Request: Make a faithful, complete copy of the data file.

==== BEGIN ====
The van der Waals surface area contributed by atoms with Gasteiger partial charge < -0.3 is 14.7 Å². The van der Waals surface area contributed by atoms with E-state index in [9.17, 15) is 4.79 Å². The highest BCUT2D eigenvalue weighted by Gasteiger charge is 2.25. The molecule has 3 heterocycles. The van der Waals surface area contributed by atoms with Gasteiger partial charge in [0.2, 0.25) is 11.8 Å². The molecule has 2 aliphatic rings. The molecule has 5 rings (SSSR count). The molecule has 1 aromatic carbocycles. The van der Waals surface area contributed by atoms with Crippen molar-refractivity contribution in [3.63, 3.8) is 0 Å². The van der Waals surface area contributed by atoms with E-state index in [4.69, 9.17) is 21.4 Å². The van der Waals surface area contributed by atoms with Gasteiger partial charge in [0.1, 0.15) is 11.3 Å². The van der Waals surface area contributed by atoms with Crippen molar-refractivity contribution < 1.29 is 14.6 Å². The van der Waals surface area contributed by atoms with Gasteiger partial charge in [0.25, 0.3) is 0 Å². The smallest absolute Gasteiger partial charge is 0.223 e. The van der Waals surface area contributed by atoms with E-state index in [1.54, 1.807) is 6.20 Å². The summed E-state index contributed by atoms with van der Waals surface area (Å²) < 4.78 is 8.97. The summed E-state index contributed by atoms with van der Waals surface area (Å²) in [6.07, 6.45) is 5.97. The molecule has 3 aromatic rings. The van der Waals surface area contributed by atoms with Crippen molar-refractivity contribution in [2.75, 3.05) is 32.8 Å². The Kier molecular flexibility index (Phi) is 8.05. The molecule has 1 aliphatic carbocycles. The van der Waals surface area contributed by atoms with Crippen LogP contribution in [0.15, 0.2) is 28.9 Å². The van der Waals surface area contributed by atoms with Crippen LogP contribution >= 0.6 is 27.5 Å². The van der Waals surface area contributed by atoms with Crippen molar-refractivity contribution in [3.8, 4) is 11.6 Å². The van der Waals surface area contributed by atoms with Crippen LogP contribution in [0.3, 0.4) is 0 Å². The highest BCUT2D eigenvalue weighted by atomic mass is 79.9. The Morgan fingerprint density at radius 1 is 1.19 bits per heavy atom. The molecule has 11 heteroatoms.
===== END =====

The van der Waals surface area contributed by atoms with Gasteiger partial charge < -0.3 is 14.7 Å². The van der Waals surface area contributed by atoms with E-state index in [9.17, 15) is 4.79 Å². The highest BCUT2D eigenvalue weighted by Gasteiger charge is 2.25. The molecule has 3 heterocycles. The van der Waals surface area contributed by atoms with Gasteiger partial charge in [0.2, 0.25) is 11.8 Å². The molecule has 2 aliphatic rings. The molecule has 5 rings (SSSR count). The molecule has 1 aromatic carbocycles. The van der Waals surface area contributed by atoms with Crippen molar-refractivity contribution in [3.63, 3.8) is 0 Å². The van der Waals surface area contributed by atoms with E-state index in [4.69, 9.17) is 21.4 Å². The van der Waals surface area contributed by atoms with Gasteiger partial charge in [0.1, 0.15) is 11.3 Å². The van der Waals surface area contributed by atoms with Crippen molar-refractivity contribution < 1.29 is 14.6 Å². The van der Waals surface area contributed by atoms with Gasteiger partial charge in [0.25, 0.3) is 0 Å². The smallest absolute Gasteiger partial charge is 0.223 e. The van der Waals surface area contributed by atoms with E-state index in [1.54, 1.807) is 6.20 Å². The summed E-state index contributed by atoms with van der Waals surface area (Å²) < 4.78 is 8.97. The summed E-state index contributed by atoms with van der Waals surface area (Å²) in [6.07, 6.45) is 5.97. The molecule has 3 aromatic rings. The van der Waals surface area contributed by atoms with Crippen molar-refractivity contribution in [2.75, 3.05) is 32.8 Å². The Kier molecular flexibility index (Phi) is 8.05. The molecule has 1 aliphatic carbocycles. The van der Waals surface area contributed by atoms with Crippen LogP contribution in [0.15, 0.2) is 28.9 Å². The van der Waals surface area contributed by atoms with Crippen LogP contribution >= 0.6 is 27.5 Å². The van der Waals surface area contributed by atoms with Crippen molar-refractivity contribution in [3.8, 4) is 11.6 Å². The van der Waals surface area contributed by atoms with Crippen LogP contribution in [0.3, 0.4) is 0 Å². The highest BCUT2D eigenvalue weighted by atomic mass is 79.9. The Morgan fingerprint density at radius 1 is 1.19 bits per heavy atom. The molecule has 11 heteroatoms.